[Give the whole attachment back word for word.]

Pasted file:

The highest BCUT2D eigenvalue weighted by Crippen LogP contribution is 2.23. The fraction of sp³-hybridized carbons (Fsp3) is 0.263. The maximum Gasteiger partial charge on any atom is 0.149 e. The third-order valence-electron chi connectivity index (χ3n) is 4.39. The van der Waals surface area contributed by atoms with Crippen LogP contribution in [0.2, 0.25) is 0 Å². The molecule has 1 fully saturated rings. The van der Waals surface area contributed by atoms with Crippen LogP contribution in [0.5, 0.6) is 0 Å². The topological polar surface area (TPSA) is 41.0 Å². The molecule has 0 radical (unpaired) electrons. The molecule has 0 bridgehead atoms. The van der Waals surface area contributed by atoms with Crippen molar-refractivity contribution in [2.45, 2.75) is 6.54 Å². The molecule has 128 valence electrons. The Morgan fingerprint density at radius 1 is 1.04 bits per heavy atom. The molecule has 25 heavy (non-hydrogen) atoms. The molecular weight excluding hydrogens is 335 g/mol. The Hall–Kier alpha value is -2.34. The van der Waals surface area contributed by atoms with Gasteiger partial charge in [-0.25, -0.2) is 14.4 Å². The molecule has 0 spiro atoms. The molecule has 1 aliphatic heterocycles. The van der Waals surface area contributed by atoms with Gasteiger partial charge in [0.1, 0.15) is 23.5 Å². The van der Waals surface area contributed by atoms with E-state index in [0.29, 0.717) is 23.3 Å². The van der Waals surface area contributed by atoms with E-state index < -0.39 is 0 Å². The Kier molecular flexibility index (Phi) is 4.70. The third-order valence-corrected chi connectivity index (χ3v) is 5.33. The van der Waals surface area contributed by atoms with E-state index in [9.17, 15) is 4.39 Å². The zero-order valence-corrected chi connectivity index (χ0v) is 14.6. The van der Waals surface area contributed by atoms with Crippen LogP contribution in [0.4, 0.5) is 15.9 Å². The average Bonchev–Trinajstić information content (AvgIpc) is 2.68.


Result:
The highest BCUT2D eigenvalue weighted by Crippen LogP contribution is 2.23. The fraction of sp³-hybridized carbons (Fsp3) is 0.263. The maximum Gasteiger partial charge on any atom is 0.149 e. The third-order valence-electron chi connectivity index (χ3n) is 4.39. The van der Waals surface area contributed by atoms with Crippen LogP contribution in [0.2, 0.25) is 0 Å². The molecule has 1 fully saturated rings. The van der Waals surface area contributed by atoms with Crippen LogP contribution in [0.5, 0.6) is 0 Å². The topological polar surface area (TPSA) is 41.0 Å². The molecule has 0 radical (unpaired) electrons. The molecule has 0 bridgehead atoms. The van der Waals surface area contributed by atoms with Crippen molar-refractivity contribution in [2.45, 2.75) is 6.54 Å². The molecule has 128 valence electrons. The Morgan fingerprint density at radius 1 is 1.04 bits per heavy atom. The molecule has 25 heavy (non-hydrogen) atoms. The molecular weight excluding hydrogens is 335 g/mol. The Hall–Kier alpha value is -2.34. The van der Waals surface area contributed by atoms with Gasteiger partial charge in [-0.25, -0.2) is 14.4 Å². The molecule has 0 spiro atoms. The molecule has 1 aliphatic heterocycles. The van der Waals surface area contributed by atoms with Gasteiger partial charge in [0.1, 0.15) is 23.5 Å². The van der Waals surface area contributed by atoms with E-state index in [0.29, 0.717) is 23.3 Å². The van der Waals surface area contributed by atoms with E-state index < -0.39 is 0 Å². The Kier molecular flexibility index (Phi) is 4.70. The third-order valence-corrected chi connectivity index (χ3v) is 5.33. The van der Waals surface area contributed by atoms with E-state index in [9.17, 15) is 4.39 Å². The zero-order valence-corrected chi connectivity index (χ0v) is 14.6. The van der Waals surface area contributed by atoms with Crippen LogP contribution in [0.4, 0.5) is 15.9 Å². The average Bonchev–Trinajstić information content (AvgIpc) is 2.68.